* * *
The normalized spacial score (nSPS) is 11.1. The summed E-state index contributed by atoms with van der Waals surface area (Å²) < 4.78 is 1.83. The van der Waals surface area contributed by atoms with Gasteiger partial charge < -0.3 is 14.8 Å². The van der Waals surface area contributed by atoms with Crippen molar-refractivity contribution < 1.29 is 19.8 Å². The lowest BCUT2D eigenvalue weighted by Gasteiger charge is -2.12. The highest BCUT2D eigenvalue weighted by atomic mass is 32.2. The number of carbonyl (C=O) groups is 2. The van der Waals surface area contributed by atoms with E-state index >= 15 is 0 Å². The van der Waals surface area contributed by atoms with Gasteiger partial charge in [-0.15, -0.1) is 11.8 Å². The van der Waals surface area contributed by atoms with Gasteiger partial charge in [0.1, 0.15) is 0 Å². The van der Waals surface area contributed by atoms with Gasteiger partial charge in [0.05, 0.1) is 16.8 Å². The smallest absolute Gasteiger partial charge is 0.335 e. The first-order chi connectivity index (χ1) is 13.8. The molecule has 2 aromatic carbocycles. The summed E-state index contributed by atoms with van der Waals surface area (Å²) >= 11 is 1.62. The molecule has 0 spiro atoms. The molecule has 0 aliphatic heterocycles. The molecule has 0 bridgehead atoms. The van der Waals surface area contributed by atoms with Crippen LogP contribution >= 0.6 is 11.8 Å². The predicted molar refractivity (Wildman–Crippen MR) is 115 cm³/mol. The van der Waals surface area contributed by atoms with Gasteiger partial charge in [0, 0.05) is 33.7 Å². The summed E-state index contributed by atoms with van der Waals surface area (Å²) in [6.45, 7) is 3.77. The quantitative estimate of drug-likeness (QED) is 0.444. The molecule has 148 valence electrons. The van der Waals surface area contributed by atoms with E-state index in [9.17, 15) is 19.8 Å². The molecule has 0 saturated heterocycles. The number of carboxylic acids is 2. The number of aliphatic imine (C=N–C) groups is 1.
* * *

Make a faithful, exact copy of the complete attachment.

The normalized spacial score (nSPS) is 11.1. The summed E-state index contributed by atoms with van der Waals surface area (Å²) < 4.78 is 1.83. The van der Waals surface area contributed by atoms with Gasteiger partial charge < -0.3 is 14.8 Å². The van der Waals surface area contributed by atoms with Crippen molar-refractivity contribution < 1.29 is 19.8 Å². The lowest BCUT2D eigenvalue weighted by Gasteiger charge is -2.12. The highest BCUT2D eigenvalue weighted by atomic mass is 32.2. The number of carbonyl (C=O) groups is 2. The van der Waals surface area contributed by atoms with E-state index >= 15 is 0 Å². The van der Waals surface area contributed by atoms with Gasteiger partial charge in [-0.15, -0.1) is 11.8 Å². The van der Waals surface area contributed by atoms with Gasteiger partial charge in [0.1, 0.15) is 0 Å². The van der Waals surface area contributed by atoms with Gasteiger partial charge in [0.05, 0.1) is 16.8 Å². The smallest absolute Gasteiger partial charge is 0.335 e. The first-order chi connectivity index (χ1) is 13.8. The molecule has 2 aromatic carbocycles. The summed E-state index contributed by atoms with van der Waals surface area (Å²) >= 11 is 1.62. The molecule has 0 spiro atoms. The molecule has 0 aliphatic heterocycles. The molecule has 0 bridgehead atoms. The van der Waals surface area contributed by atoms with Crippen LogP contribution >= 0.6 is 11.8 Å². The predicted molar refractivity (Wildman–Crippen MR) is 115 cm³/mol. The van der Waals surface area contributed by atoms with Gasteiger partial charge in [0, 0.05) is 33.7 Å². The summed E-state index contributed by atoms with van der Waals surface area (Å²) in [6.45, 7) is 3.77. The quantitative estimate of drug-likeness (QED) is 0.444. The molecule has 148 valence electrons. The van der Waals surface area contributed by atoms with E-state index in [9.17, 15) is 19.8 Å². The molecule has 0 saturated heterocycles. The number of carboxylic acids is 2. The number of aliphatic imine (C=N–C) groups is 1.